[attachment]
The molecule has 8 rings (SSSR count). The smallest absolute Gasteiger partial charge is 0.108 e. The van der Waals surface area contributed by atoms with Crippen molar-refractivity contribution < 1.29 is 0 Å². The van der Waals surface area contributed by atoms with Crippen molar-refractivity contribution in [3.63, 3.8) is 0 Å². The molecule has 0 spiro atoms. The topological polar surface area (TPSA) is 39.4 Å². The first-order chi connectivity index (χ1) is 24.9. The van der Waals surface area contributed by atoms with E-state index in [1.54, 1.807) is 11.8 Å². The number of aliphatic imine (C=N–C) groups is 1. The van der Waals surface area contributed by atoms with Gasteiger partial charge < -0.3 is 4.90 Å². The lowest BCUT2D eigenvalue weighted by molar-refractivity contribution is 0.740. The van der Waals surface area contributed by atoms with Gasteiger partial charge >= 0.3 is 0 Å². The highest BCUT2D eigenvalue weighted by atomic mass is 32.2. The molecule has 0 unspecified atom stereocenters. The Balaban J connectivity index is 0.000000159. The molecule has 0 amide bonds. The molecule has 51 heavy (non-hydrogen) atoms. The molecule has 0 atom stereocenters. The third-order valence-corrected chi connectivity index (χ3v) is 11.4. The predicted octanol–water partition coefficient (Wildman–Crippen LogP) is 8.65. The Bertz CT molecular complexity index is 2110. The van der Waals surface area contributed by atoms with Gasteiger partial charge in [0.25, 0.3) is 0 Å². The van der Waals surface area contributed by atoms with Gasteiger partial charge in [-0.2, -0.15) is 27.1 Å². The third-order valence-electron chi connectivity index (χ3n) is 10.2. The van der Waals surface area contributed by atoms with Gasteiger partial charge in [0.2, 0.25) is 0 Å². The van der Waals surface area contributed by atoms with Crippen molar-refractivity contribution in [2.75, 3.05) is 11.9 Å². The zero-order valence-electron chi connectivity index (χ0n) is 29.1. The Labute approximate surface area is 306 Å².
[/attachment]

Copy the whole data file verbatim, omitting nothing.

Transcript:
The molecule has 8 rings (SSSR count). The smallest absolute Gasteiger partial charge is 0.108 e. The van der Waals surface area contributed by atoms with Crippen molar-refractivity contribution < 1.29 is 0 Å². The van der Waals surface area contributed by atoms with Crippen molar-refractivity contribution in [3.63, 3.8) is 0 Å². The molecule has 0 spiro atoms. The topological polar surface area (TPSA) is 39.4 Å². The first-order chi connectivity index (χ1) is 24.9. The van der Waals surface area contributed by atoms with E-state index in [1.54, 1.807) is 11.8 Å². The number of aliphatic imine (C=N–C) groups is 1. The van der Waals surface area contributed by atoms with Gasteiger partial charge < -0.3 is 4.90 Å². The lowest BCUT2D eigenvalue weighted by molar-refractivity contribution is 0.740. The van der Waals surface area contributed by atoms with Gasteiger partial charge >= 0.3 is 0 Å². The highest BCUT2D eigenvalue weighted by atomic mass is 32.2. The molecule has 0 unspecified atom stereocenters. The Balaban J connectivity index is 0.000000159. The molecule has 0 amide bonds. The molecule has 51 heavy (non-hydrogen) atoms. The molecule has 0 atom stereocenters. The third-order valence-corrected chi connectivity index (χ3v) is 11.4. The predicted octanol–water partition coefficient (Wildman–Crippen LogP) is 8.65. The Bertz CT molecular complexity index is 2110. The van der Waals surface area contributed by atoms with Gasteiger partial charge in [0.25, 0.3) is 0 Å². The van der Waals surface area contributed by atoms with Gasteiger partial charge in [-0.2, -0.15) is 27.1 Å². The third-order valence-electron chi connectivity index (χ3n) is 10.2. The van der Waals surface area contributed by atoms with Gasteiger partial charge in [0.2, 0.25) is 0 Å². The van der Waals surface area contributed by atoms with Crippen molar-refractivity contribution in [2.75, 3.05) is 11.9 Å². The zero-order valence-electron chi connectivity index (χ0n) is 29.1. The Labute approximate surface area is 306 Å².